The popular herbal treatment ginseng could be linked to the growth of breast cancer, according to an article by an Australian doctor this week, reports the Melbourne Age.
Ginseng and dong guai are part of a group of Chinese plant products often used by menopausal women who want to avoid using oestrogen to treat their symptoms. The plant products are often regarded as safer than 'natural' oestrogens which have been linked to breast cancer.
But Associate Professor John Eden, who directs the natural therapies unit at Sydney's Royal Hospital for women, said that a recent study had suggested that plant products such as ginseng could also stimulate the growth of breast cancer cells.
In an article in Australian Doctor, Professor Eden said: "If something's been shown to stimulate breast cancer cells, you have to have a concern for all women."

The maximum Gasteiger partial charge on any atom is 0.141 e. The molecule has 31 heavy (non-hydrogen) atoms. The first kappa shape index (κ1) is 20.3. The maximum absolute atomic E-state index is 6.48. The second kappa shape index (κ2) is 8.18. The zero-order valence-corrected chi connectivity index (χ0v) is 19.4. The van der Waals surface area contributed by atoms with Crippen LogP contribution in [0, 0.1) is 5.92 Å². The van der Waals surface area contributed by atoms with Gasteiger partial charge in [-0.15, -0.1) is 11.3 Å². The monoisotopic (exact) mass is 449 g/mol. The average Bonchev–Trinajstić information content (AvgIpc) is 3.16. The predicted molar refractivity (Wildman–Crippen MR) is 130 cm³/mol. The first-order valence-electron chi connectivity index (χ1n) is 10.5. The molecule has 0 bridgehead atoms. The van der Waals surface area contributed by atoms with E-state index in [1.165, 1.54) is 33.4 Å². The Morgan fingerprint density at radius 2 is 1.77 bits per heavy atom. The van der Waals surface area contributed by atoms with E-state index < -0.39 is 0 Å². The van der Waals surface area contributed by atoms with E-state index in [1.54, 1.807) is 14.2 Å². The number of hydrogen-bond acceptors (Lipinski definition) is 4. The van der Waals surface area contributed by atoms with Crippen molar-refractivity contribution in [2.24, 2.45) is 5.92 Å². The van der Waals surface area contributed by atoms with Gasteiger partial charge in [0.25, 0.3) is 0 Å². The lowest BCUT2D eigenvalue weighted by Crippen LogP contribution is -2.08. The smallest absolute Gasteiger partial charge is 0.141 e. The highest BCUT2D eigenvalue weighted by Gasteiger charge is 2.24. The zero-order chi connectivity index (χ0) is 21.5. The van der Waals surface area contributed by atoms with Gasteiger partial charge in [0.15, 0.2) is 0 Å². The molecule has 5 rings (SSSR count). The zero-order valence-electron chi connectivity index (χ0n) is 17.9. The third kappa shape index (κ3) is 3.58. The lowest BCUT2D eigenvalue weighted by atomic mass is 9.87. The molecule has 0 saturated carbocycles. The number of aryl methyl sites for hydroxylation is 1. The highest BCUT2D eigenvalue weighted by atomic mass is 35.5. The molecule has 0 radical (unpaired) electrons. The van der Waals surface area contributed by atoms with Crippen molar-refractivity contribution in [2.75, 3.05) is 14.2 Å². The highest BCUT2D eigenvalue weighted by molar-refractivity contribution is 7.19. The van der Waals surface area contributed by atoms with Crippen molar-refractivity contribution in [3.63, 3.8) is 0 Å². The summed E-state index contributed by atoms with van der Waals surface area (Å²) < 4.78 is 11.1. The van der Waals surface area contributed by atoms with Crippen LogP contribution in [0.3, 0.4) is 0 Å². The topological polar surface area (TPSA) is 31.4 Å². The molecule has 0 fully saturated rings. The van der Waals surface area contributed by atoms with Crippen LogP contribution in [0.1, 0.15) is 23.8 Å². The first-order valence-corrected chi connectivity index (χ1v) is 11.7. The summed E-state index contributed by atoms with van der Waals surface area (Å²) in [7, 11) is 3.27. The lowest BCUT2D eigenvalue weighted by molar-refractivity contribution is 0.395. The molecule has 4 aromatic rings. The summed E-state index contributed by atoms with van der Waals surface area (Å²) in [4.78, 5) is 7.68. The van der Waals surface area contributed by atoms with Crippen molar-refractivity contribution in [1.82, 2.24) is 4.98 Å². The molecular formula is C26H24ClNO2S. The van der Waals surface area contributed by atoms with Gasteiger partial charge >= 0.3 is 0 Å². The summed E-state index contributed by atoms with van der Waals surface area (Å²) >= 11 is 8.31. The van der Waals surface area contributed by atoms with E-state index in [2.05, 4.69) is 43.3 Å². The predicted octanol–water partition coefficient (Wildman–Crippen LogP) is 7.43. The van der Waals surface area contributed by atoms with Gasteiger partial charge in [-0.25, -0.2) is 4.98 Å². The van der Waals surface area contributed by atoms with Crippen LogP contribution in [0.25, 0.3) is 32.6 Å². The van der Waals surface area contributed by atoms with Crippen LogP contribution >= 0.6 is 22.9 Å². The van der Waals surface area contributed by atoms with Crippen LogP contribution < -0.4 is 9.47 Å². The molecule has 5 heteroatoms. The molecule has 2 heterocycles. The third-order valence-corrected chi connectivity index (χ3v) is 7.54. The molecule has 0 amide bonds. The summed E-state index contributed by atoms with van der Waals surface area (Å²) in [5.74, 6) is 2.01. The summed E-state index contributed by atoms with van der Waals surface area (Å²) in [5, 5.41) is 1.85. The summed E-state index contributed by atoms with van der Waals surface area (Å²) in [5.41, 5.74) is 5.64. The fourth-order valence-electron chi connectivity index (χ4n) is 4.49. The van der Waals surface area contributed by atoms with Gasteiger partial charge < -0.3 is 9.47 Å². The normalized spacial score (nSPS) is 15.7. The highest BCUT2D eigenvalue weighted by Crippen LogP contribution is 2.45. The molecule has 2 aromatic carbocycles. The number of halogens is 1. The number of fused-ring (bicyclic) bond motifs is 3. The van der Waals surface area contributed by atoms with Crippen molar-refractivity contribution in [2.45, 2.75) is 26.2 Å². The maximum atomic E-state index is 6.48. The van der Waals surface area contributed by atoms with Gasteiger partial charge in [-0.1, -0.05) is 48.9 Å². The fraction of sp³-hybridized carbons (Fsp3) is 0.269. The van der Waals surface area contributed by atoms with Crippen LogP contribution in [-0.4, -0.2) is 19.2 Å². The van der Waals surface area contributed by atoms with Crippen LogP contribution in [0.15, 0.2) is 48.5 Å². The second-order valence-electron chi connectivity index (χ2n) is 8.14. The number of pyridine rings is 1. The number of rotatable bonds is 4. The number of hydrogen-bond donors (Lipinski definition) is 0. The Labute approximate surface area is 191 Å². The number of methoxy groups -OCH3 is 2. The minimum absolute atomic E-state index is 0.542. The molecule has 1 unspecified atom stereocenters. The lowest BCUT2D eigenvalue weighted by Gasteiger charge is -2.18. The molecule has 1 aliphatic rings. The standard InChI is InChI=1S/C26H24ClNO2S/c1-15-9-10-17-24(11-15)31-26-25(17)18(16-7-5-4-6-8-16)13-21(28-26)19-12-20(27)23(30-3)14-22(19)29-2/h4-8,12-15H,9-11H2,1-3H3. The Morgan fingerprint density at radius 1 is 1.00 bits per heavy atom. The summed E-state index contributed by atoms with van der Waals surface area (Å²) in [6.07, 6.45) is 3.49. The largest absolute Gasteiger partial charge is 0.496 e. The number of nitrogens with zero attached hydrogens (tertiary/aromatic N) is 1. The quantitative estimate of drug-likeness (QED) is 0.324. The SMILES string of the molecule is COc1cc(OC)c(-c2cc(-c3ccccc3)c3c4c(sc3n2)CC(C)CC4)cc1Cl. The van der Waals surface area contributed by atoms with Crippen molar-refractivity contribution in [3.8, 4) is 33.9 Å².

When tested in vitro, ginseng increased the growth of a human breast cancer cell line known as MCF-7 by 27 times, according to the study in Australian Doctor cited by the newspaper. Dong guai increased their growth 16-fold.Professor Eden told the paper that dong quai had no proven therapeutic effects and was known to cause the uterus to cramp.
The Age also quoted a spokeswoman for the Australian Therapeutic Goods Administration, the government body set up to assess the safety of medicines and foodstuffs, who said the study was only preliminary and there was no reason to view the plant products as anything other than low-risk.